Function and Meaning in African Art
Traditional African art is bound by certain cultural restrictions that require that the creators of functional objects include certain themes and motifs in the decorative designs. Within these boundaries there are ideals of beauty that are unique to each culture. For example, in the bronze castings of the heads of the kings of Old Benin the eyes, noses, and lips all seem to have the same shape and proportion. In almost all cultures people are depicted with their eyes wide open as it is deemed to be an aspect of wisdom. In some cultures, sculptures of women are ideally represented with elongated necks and sculptures of people and animals generally display an exaggerated lengthening of the torso or legs which is seen as being extremely elegant. The African artistic aesthetic is also bound by the idea of social and cultural meaning embedded in decoration and adornment. Each type of decoration reflects a unique way of interacting with the natural, spiritual, and social environment whether it is something as complex kente cloth with the stories and status suggested in its intricately woven designs; or something as functional as a Congolese nganga kisi which in many cases is merely a box or bag of magic trinkets that serve to ward off harm; or a mask or costume worn to venerate the ancestors or spirits of the dead, the egun. Write short answers, [3-5 sentences] for each of the questions below. Each answer is worth 25 points toward a maximum score of 125 points. A well-written short answer should identify significant themes addressed in each lesson. Paste your responses in the assignment submission box by the date listed above, but also attach a document file for security and formatting purposes.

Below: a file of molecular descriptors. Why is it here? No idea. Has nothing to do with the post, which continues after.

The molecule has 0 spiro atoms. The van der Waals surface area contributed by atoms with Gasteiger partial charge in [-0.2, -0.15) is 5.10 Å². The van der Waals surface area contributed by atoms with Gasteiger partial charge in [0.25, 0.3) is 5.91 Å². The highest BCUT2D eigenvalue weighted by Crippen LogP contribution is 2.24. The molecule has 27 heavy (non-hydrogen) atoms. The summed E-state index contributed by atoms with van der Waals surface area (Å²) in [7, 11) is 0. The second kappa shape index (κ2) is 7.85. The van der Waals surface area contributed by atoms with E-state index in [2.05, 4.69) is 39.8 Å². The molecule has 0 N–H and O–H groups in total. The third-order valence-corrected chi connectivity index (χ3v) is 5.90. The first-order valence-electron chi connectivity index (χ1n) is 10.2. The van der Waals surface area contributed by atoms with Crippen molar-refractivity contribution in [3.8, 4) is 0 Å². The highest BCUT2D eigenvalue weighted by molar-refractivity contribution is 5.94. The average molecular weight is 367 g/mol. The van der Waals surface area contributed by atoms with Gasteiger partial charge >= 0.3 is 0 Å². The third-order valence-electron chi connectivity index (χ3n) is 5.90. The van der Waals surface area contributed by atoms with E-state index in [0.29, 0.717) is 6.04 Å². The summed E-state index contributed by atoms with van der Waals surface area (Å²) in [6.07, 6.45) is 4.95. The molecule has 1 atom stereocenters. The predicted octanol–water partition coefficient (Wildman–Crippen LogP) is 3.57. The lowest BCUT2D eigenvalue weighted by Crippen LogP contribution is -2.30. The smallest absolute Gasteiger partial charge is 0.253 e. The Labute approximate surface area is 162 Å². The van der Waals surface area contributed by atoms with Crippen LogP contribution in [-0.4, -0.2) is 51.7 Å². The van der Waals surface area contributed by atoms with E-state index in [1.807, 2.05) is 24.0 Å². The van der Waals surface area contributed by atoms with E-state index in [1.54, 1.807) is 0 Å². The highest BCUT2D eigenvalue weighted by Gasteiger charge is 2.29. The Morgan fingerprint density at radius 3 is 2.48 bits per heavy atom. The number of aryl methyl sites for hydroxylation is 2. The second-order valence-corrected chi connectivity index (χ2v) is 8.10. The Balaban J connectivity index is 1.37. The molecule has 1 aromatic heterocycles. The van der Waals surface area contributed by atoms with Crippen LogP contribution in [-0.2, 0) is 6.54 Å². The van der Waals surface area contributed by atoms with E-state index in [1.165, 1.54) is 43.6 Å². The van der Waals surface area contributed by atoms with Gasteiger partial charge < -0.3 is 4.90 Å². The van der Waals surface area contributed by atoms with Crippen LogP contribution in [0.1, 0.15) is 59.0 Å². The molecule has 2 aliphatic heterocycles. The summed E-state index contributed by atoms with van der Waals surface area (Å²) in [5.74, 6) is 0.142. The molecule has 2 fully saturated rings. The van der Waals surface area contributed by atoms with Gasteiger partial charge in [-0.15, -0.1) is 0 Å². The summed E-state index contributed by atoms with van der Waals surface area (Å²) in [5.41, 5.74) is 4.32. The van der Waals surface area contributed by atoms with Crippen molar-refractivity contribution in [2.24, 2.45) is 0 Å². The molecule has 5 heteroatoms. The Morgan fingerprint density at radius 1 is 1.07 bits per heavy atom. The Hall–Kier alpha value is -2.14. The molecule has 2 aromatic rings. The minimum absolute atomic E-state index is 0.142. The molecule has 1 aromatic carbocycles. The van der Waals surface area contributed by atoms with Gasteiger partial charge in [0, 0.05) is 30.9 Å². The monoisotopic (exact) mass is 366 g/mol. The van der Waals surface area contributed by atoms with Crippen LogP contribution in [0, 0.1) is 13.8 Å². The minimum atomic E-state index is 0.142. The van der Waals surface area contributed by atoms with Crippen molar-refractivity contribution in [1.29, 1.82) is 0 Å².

APA Format, 461 words